November 24, 2015, by Adrian Marinescu
A human factors study on helicopter pilot performance
With very few exceptions, going to the office is mostly a dull experience acceleration wise. That is until one day when instead of taking the usual bus to work you get on a plane to Aberdeen, and instead of sitting on the usual three-degrees-of-freedom office chair you find yourself in a six-degrees-of-freedom full Airbus Helicopters H225 flight simulator (Figure 1, Figure 2).
On the otherwise usual days, as part of my PhD, I study people’s physiological reaction to various levels of mental demand and the impact on their performance, with the aviation industry being the main application of my research. However my industrial sponsor, Airbus, offered me the unique opportunity of joining them on an important study. The main aim of the study was to learn more about deploying the physiological monitoring techniques for pilots, that Airbus and I are using as part of our research, to an environment as similar as possible to the real one.
We spent one week at Airbus Helicopters in Aberdeen, each day performing measurements and observations on training pilots; the physiological monitoring consisted of collecting data on heart rate, breathing rate, pupil diameter variation and facial thermography (Figure 3). Setting up some of the devices, especially the thermal camera, presented both challenges and valuable lessons for the future.
The most exciting part of the study was joining the pilots on the jump seat and going through their training, experiencing the most unlikely failures that could occur during flight, all of them in different combinations: engine failure, double engine failure, engine fire, tail rotor cable failure, gearbox failure, autopilot failure and all instrumentation failure at night and in low visibility. Most of the scenarios, after going through the diagnosis stage and discussing the best practices for dealing with the event, ended up with performing autorotations (maneuver for landing a helicopter without the use of engine power, relying only on the flow of air through the blades) and sometimes ditching the helicopter in the sea, both options being bumpy to say the least.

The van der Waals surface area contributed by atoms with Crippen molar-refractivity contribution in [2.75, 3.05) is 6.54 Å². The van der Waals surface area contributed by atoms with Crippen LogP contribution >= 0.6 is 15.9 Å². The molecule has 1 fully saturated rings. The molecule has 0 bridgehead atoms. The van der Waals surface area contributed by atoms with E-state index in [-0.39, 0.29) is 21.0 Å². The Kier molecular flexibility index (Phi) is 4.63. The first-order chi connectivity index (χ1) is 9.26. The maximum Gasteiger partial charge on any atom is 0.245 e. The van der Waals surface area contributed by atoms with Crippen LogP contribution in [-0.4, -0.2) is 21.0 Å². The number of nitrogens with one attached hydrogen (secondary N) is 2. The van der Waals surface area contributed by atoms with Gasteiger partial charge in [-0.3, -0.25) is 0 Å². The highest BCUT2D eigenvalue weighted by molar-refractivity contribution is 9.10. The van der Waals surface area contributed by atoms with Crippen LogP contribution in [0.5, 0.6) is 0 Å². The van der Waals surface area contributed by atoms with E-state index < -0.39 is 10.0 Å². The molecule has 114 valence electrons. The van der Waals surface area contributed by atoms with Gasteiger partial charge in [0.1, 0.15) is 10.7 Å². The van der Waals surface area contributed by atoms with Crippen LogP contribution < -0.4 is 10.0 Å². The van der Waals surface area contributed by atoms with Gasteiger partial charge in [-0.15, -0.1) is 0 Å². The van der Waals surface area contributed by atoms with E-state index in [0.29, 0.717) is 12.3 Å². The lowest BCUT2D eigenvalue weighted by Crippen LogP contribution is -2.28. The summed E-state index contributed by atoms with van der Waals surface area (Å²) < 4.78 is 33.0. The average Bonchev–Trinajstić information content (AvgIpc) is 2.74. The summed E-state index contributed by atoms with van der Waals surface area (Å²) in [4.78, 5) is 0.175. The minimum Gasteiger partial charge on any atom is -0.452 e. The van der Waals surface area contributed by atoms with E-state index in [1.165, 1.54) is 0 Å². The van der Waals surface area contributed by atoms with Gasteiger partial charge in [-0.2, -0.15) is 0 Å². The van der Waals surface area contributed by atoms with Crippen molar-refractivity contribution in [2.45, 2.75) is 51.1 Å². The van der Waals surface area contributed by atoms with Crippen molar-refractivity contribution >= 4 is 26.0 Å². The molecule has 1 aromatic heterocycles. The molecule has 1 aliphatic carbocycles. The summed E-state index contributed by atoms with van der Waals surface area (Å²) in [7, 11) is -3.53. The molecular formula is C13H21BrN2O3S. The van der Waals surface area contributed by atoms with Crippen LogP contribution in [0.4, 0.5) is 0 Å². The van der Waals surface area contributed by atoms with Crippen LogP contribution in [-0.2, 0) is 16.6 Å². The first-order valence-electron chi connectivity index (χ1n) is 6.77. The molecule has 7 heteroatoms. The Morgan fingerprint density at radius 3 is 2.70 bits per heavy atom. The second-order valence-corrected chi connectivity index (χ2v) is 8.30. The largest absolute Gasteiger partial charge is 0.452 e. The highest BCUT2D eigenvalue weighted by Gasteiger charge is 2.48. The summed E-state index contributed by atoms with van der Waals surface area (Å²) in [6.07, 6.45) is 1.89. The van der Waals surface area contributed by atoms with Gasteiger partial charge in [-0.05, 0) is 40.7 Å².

One of the most impressive things that I had the opportunity of observing is the crucial role of communication between the pilots and the need to achieve a high level of trust as some very demanding situations require the sharing of responsibility and fully relying on the other person. Communication is sometimes mediated through procedures and best practices, whilst as for trust it probably requires some more work.
Even though I do not usually fly on helicopters, it was extremely comforting to see the thorough training that the pilots go through and the ability they have to take split second decisions and perform seemingly impossible landings.
After one week of taking part in simulated flights, I was back to my usual office, missing the excitement of emergency situations but happy to be on stable ground.